The council’s report discusses the availability and utilization of brokerage windows in DC plans, drawing on testimony from a variety of constituencies, including plan sponsor representatives, consultants and recordkeepers. The report also presents recent data on the prevalence of brokerage windows and participant demographics from several major recordkeepers.

  • Larger plans are more likely to offer brokerage windows. The council found that larger plans and plans sponsored by employers in certain sectors are more likely to offer brokerage windows. Much of the testimony reflects the use of brokerage windows to accommodate a small subset of participants with specialized investment needs — including faith-based motivations or preferences for ESG investments — while allowing plan fiduciaries to maintain a manageable number of DIAs.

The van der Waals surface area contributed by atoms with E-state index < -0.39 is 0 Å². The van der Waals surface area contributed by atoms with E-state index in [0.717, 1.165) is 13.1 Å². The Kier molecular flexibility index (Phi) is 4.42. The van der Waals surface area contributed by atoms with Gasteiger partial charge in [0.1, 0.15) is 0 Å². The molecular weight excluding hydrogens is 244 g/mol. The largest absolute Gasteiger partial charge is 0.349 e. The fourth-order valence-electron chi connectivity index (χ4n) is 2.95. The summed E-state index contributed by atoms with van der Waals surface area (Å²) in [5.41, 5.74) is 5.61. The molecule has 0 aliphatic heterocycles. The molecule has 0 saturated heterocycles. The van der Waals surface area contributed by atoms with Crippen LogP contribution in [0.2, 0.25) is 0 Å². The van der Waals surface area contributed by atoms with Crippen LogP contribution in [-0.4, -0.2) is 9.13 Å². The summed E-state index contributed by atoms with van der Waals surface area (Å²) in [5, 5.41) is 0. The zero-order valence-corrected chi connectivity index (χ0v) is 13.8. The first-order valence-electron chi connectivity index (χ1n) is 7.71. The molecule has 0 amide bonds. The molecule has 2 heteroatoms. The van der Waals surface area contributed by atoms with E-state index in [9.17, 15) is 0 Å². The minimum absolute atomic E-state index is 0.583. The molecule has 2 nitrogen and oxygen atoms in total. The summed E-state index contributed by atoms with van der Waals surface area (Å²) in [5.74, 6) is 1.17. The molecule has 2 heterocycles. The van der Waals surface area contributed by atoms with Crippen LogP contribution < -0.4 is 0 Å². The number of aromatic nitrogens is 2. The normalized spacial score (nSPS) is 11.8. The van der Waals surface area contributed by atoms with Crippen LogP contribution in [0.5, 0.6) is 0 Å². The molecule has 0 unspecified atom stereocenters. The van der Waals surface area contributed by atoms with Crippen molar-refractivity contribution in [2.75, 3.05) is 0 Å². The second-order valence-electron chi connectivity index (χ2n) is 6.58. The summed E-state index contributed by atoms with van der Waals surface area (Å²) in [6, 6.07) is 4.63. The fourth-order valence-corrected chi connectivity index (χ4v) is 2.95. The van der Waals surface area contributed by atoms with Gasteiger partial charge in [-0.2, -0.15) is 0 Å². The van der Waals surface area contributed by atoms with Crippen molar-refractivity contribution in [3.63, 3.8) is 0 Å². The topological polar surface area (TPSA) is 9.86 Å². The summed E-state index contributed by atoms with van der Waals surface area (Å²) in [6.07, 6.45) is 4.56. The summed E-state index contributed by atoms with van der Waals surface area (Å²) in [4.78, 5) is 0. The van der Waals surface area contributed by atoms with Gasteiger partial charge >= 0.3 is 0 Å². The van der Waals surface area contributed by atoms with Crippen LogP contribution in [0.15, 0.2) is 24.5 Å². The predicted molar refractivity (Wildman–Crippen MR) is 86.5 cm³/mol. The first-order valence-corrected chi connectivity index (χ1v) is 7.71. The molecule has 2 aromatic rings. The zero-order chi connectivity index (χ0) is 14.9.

• BWO plans. Several third-party administrators said that plans of small start-up businesses and professional groups in the medical and legal fields sometimes offer only brokerage windows and no DIAs. Although the 2014 RFI questioned whether a decision to offer only brokerage windows might be driven by efforts to avoid the participant disclosure rules, the council heard no testimony indicating this was the case.

  • Characteristics of participants using brokerage windows. Data and testimony from recordkeepers indicate that brokerage windows are currently used by a small percentage of participants. These participants typically have longer employment, higher salaries and above-average account balances. In the council’s view, these characteristics show higher levels of investment experience and financial sophistication.

  • Plan-imposed investment restrictions. Plan fiduciaries may impose utilization restrictions on brokerage windows, including limiting the percentage of a participant’s account balance that can be invested. Plan fiduciaries sometimes choose to restrict the available investment offerings to particular types — such as mutual funds — or prohibit investment in employer stock. About half of plans impose such restrictions, but almost all plans forbid municipal bonds and other investments deemed inappropriate for DC plans.